[Two actions (Jill??™s arrival and the car??™s stalling) occurred in the past, but the car stalled before Jill??™s arrival.]

PRACTICE 8 USING THE PAST PERFECT TENSE

In each of the following sentences, circle the correct verb form. Note: Some of the verbs are irregular. For a chart showing forms of these verbs, see pages 469??“72.
EXAMPLE:

By the time I reached home, rolling blackouts ( darkened / had darkened ) the city.
?¦ For more practice on the past and perfect tenses, see Chapter 33.

1. The temperature was unseasonably hot when I ( got / had gotten ) out of bed that morning. 2. By noon, the air conditioners at the of?ce ( were running / had been running ) at high power for three hours. 3. My boss told me that she ( heard / had heard ) that energy use that day was skyrocketing. 4. I ( asked / had asked ) how we could conserve energy. 5. I mentioned that I ( just learned / had just learned ) that some household and of?ce machines use power even when they are turned off. 6. My boss ( read / had read ) the same information, so we unplugged computers in the of?ce that were not in use. 7. We also ( raised / had raised ) the of?ce temperature from sixty-eight degrees to seventy-two, and then we turned off some of the lights. 8. By late afternoon, we ( did / had done ) everything we could think of to save energy, but it was not enough.

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9. We knew that the city ( warned / had warned ) residents that rolling blackouts were possible. 10. However, when the of?ce ( suddenly darkened / had suddenly darkened ), everyone was stunned.

Future Tense
The simple future tense is used for actions that will happen in the future. It is formed with the helping verb will.

Simple Future Tense
SINGULAR PLURAL

First person

I will graduate in May. You will graduate in May. She/he/it will graduate in May. My son will graduate in May.

We will graduate in May. You will graduate in May. They will graduate in May. My sons will graduate in May.

Second person

Third person

Two other future tense forms to be familiar with are the future progressive tense and the future perfect tense. The future progressive tense is used to describe actions in the future that are continuing. It is formed as follows:
Will + Be + Main verb with -ing ending

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Future Progressive Tense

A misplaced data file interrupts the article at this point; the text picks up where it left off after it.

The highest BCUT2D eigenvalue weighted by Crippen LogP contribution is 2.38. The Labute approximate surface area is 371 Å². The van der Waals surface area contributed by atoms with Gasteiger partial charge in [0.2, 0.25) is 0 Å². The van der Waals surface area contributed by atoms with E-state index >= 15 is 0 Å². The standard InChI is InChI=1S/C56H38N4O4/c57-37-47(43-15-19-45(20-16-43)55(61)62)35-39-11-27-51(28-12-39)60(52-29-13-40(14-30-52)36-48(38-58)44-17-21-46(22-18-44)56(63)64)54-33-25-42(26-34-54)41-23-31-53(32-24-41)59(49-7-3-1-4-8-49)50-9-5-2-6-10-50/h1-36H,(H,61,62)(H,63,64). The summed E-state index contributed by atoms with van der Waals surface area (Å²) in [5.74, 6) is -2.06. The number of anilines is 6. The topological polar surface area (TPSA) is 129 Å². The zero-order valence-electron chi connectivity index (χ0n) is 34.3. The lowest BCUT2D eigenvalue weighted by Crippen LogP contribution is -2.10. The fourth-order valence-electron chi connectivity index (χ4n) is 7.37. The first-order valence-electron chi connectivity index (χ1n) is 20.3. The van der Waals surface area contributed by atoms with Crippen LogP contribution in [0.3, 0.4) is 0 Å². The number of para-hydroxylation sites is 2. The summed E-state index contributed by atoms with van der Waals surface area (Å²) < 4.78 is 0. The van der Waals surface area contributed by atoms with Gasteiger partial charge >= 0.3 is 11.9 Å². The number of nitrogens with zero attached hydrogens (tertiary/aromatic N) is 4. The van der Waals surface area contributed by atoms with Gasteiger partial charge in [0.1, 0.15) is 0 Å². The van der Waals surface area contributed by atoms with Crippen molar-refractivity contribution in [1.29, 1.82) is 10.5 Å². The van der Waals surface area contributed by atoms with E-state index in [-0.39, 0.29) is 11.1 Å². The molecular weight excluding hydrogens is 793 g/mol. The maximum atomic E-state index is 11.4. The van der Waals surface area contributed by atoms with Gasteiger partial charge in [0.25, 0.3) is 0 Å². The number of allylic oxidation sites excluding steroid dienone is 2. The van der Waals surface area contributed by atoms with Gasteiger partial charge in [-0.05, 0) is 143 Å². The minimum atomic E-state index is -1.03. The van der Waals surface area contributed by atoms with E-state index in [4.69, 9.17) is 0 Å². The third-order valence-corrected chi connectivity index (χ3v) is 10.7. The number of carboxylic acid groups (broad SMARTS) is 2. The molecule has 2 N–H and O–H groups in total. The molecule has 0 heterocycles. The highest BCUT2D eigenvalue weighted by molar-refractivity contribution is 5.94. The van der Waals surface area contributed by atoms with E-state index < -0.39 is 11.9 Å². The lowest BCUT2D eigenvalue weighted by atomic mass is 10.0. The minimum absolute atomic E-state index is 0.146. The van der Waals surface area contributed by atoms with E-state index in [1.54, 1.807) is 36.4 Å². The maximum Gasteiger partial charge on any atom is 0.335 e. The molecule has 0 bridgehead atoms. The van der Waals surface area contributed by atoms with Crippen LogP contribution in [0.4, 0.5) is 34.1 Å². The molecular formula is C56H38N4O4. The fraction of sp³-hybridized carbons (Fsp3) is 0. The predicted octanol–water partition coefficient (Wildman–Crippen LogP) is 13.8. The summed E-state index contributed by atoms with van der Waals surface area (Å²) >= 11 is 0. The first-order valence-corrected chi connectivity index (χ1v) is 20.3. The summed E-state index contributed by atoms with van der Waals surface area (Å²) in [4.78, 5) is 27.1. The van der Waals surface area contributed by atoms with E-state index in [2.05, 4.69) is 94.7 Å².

SINGULAR PLURAL

First person

I will be working Friday. You will be working Friday. She/he/it will be working Friday. The boss will be working Friday.

We will be working Friday. You will be working Friday. They will be working Friday. The bosses will be working Friday.

Second person

Third person

The future perfect tense is used to describe actions that will be completed in the future before another action in the future. It is formed as follows:
Will have + Past participle

Future Perfect Tense
SINGULAR PLURAL

First person

I will have ?nished by 10:00. You will have ?nished by 10:00. She/he/it will have ?nished by 10:00. The painter will have ?nished by 10:00.

We will have ?nished by 10:00. You will have ?nished by 10:00. They will have ?nished by 10:00. The painters will have ?nished by 10:00.

Second person

Third person

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PRACTICE 9 USING THE FUTURE TENSE

In each of the following sentences, circle the correct verb form. Note: Some of the verbs are irregular. For a chart showing forms of these verbs, see pages 469??“72.
EXAMPLE:

By Monday, Andrew ( will pass / will be passing / will have passed ) his driving test.

1. From then on, he ( will use / will be using / will have used ) his new car whenever he wants to get anywhere. 2. Andrew has already said he ( will visit / will be visiting / will have visited ) his friend Angela at her school one day next month. 3. Over the next few days, he also ( will plan / will be planning / will have planned ) visits to several other friends. 4. His car??™s manual says that his car ( will need / will be needing / will have needed ) servicing in six months. 5. By the time he leaves for his trip to Colorado next fall, he ( will check / will be checking / will have checked ) with his mechanic to make sure the car is in good condition. 6. Andrew has promised himself that, whenever something needs to be ?xed on the car, he ( will ?x / will be ?xing / will have ?xed ) it. 7. He learned this from seeing his older sister Carrie, who always ( will wait / will be waiting / will have waited ) until something in her car breaks before she concerns herself with it. 8. Andrew expects that next winter he ( will receive / will be receiving / will have received ) frequent emergency calls from his sister when her car breaks down. 9. By next spring, he expects that he ( will rescue / will be rescuing / will have rescued ) her several times.